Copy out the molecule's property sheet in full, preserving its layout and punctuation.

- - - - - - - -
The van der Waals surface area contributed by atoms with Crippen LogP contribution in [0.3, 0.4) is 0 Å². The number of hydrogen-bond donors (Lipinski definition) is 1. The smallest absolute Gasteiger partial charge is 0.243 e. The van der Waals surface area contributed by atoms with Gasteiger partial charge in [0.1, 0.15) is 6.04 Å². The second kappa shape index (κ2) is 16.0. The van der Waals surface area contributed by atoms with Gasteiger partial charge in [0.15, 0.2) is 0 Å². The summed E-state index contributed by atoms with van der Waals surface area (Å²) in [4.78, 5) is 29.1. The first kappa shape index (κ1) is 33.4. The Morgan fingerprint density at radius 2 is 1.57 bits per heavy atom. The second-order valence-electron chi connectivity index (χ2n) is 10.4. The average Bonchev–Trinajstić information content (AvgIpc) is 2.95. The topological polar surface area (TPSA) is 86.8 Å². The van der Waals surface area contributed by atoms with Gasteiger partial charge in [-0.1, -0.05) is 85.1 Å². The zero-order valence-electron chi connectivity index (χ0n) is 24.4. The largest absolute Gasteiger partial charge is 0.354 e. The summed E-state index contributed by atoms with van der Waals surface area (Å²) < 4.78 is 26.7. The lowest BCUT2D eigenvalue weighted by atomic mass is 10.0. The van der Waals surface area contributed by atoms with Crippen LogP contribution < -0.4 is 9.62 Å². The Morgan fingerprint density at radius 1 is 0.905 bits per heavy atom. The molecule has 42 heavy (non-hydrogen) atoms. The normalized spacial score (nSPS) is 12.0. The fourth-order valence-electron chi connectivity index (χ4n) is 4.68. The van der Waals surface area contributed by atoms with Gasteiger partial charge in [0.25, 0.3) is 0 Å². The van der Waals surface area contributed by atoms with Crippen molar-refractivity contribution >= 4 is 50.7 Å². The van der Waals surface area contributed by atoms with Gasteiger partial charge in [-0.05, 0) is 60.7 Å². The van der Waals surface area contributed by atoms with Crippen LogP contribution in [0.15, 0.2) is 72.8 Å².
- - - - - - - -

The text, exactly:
The van der Waals surface area contributed by atoms with Crippen LogP contribution in [0.3, 0.4) is 0 Å². The number of hydrogen-bond donors (Lipinski definition) is 1. The smallest absolute Gasteiger partial charge is 0.243 e. The van der Waals surface area contributed by atoms with Gasteiger partial charge in [0.1, 0.15) is 6.04 Å². The second kappa shape index (κ2) is 16.0. The van der Waals surface area contributed by atoms with Gasteiger partial charge in [0.15, 0.2) is 0 Å². The summed E-state index contributed by atoms with van der Waals surface area (Å²) in [4.78, 5) is 29.1. The first kappa shape index (κ1) is 33.4. The Morgan fingerprint density at radius 2 is 1.57 bits per heavy atom. The second-order valence-electron chi connectivity index (χ2n) is 10.4. The average Bonchev–Trinajstić information content (AvgIpc) is 2.95. The topological polar surface area (TPSA) is 86.8 Å². The van der Waals surface area contributed by atoms with Gasteiger partial charge in [-0.1, -0.05) is 85.1 Å². The zero-order valence-electron chi connectivity index (χ0n) is 24.4. The largest absolute Gasteiger partial charge is 0.354 e. The summed E-state index contributed by atoms with van der Waals surface area (Å²) < 4.78 is 26.7. The lowest BCUT2D eigenvalue weighted by atomic mass is 10.0. The van der Waals surface area contributed by atoms with Crippen LogP contribution < -0.4 is 9.62 Å². The Morgan fingerprint density at radius 1 is 0.905 bits per heavy atom. The molecule has 42 heavy (non-hydrogen) atoms. The normalized spacial score (nSPS) is 12.0. The fourth-order valence-electron chi connectivity index (χ4n) is 4.68. The van der Waals surface area contributed by atoms with Gasteiger partial charge in [0.25, 0.3) is 0 Å². The van der Waals surface area contributed by atoms with Crippen molar-refractivity contribution >= 4 is 50.7 Å². The van der Waals surface area contributed by atoms with Gasteiger partial charge in [-0.05, 0) is 60.7 Å². The van der Waals surface area contributed by atoms with Crippen LogP contribution in [0.15, 0.2) is 72.8 Å².